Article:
Can my case be dropped if I turned myself in? 16 Answers as of March 11, 2013

I rented a laptop for a friend but she never returned nor paid for it. I now have a warrant for my arrest. I am willing to pay for it. If I turn myself in, can the case be dropped into a lesser charge?

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Lawrence Lewis
Lawrence Lewis | Lawrence Lewis, PC
You turning yourself in has nothing to do with the charges being reduced. You will be arrested on the warrant, and will have to bond out on the charges and figure out where the case is going.
Answer Applies to: Georgia
Replied: 3/11/2013
Michael Breczinski
Michael Breczinski | Michael Breczinski
Get an attorney get the money to pay for the laptop. maybe they will dismiss the matter. Never do a favor for that person again. They are not your friend.
Answer Applies to: Michigan
Replied: 3/11/2013
William L. Welch, III Attorney | William L. Welch, III
Whether someone is guilty and whether the prosecution decides to proceed against that person are separate issues from resolving a warrant for the person's arrest.
Answer Applies to: Maryland
Replied: 3/8/2013
Austin Legal Services, PLC
Austin Legal Services, PLC | Jared Austin
Often charges are reduced to a lesser offense, especially if you have no prior criminal history. But why would you be willing to pay for something that you didn't do? I would suggest at least speaking to a criminal lawyer in your area first before agreeing to anything. You don't want to have a criminal record, even if it's only a misdemeanor, if you don't have to.
Answer Applies to: Michigan
Replied: 3/8/2013
Law Office of Jeff Yeh
Law Office of Jeff Yeh | Jeff Yeh
No way. Turning yourself in has absolutely nothing to do with whether the charges will be dropped.
Answer Applies to: California
Replied: 3/7/2013
    Natty Shafer Law
    Natty Shafer Law | Nathaniel Shafer
    It could be, but not necessarily. Hire a lawyer to help you because there are no guarantees. You want to maximize your chances of keeping a clean record.
    Answer Applies to: Utah
    Replied: 3/7/2013
    The Law Office of Harry E. Hudson, Jr.
    The Law Office of Harry E. Hudson, Jr. | Harry E. Hudson, Jr.
    Get counsel. You need help.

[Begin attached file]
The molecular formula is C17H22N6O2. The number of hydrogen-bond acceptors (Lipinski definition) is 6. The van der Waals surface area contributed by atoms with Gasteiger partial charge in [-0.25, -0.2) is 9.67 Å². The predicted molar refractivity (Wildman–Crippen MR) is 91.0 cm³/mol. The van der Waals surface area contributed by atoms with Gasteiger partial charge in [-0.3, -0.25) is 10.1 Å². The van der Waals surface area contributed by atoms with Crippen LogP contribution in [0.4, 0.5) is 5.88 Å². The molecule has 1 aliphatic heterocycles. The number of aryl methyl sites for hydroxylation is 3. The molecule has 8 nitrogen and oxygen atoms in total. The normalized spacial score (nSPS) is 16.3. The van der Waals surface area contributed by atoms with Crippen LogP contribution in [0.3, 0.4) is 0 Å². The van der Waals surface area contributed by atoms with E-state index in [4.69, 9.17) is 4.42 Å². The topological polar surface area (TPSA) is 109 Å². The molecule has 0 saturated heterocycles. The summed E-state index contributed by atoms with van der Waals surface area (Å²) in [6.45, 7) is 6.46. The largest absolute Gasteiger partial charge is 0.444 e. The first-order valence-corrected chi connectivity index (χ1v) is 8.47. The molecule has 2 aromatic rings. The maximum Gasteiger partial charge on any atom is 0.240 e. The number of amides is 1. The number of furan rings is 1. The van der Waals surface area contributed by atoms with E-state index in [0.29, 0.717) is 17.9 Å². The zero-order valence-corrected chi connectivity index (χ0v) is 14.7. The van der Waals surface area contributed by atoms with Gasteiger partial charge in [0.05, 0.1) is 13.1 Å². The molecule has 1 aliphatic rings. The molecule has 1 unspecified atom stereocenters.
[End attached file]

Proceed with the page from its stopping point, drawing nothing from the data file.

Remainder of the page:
Answer Applies to: California
    Replied: 3/7/2013
    Mari Morrison Attorney at Law | Mari Morrison
    More than likely if you turn yourself in and negotiate with the DA or have your lawyer do it, the charge can be dismissed if you pay the cost of the computer and all court cost. But you need to have th money ready when you go to court.
    Answer Applies to: Alabama
    Replied: 3/7/2013
    Randy M. Lish, Attorney at Law | Randy M. Lish
    It can be, but it is up to the prosecutor, and may not be.
    Answer Applies to: Utah
    Replied: 3/7/2013
    Law Office of Richard Southard
    Law Office of Richard Southard | Richard C Southard
    Turning yourself doesnt mean that the charges will be dismissed or reduced. It should help you out with not having to post bail while you are fighting the case.
    Answer Applies to: New York
    Replied: 3/7/2013
    Musilli Brennan Associates PLLC
    Musilli Brennan Associates PLLC | John F Brennan
    Without further details is impossible performing opinion. You should see an attorney as quickly as possible and have him arrange for your turning yourself in.
    Answer Applies to: Michigan
    Replied: 3/7/2013
    Ferguson & Ferguson
    Ferguson & Ferguson | Randy W. Ferguson
    Yes. Hire an attorney before you do anything.
    Answer Applies to: Alabama
    Replied: 3/7/2013
    The Law Offices of John J. Carney Esq.
    The Law Offices of John J. Carney Esq. | John J. Carney
    You should retain a good criminal lawyer to handle the case. You can probably get an ACD dismissal if you have a clean record.
    Answer Applies to: New York
    Replied: 3/7/2013
    The O'Hanlon Law Firm, P.C. | Stephen O'Hanlon
    Possibly but you need an attorney to negotiate. Do not try and negotiate by yourself with the police. You should arrange for an attorney to turn you in also.
    Answer Applies to: Pennsylvania
    Replied: 3/7/2013
    Law Office of Brendan M. Kelly
    Law Office of Brendan M. Kelly | Brendan M. Kelly
    While it is possible, depends on the nature of the case and your history.
    Answer Applies to: Nebraska
    Replied: 3/7/2013
    Connell-Savela
    Connell-Savela | Jason Savela
    If not dismissed, you may have a good defense to be convicted of theft, you have to have the mental state of wanting to permanently deprive of the thing unlawfully here, you wanted friend to use computer and return it as required. Friend did not and you are trying to correct that its best not to talk with police or prosecution without representation - they will try to twist your words or not write down all that you say. If you want to make the above statement without an attorney, write it down as a statement, in your own words and submit it to them - that way you control what is recorded contact me to discuss representation
    Answer Applies to: Colorado
    Replied: 3/7/2013
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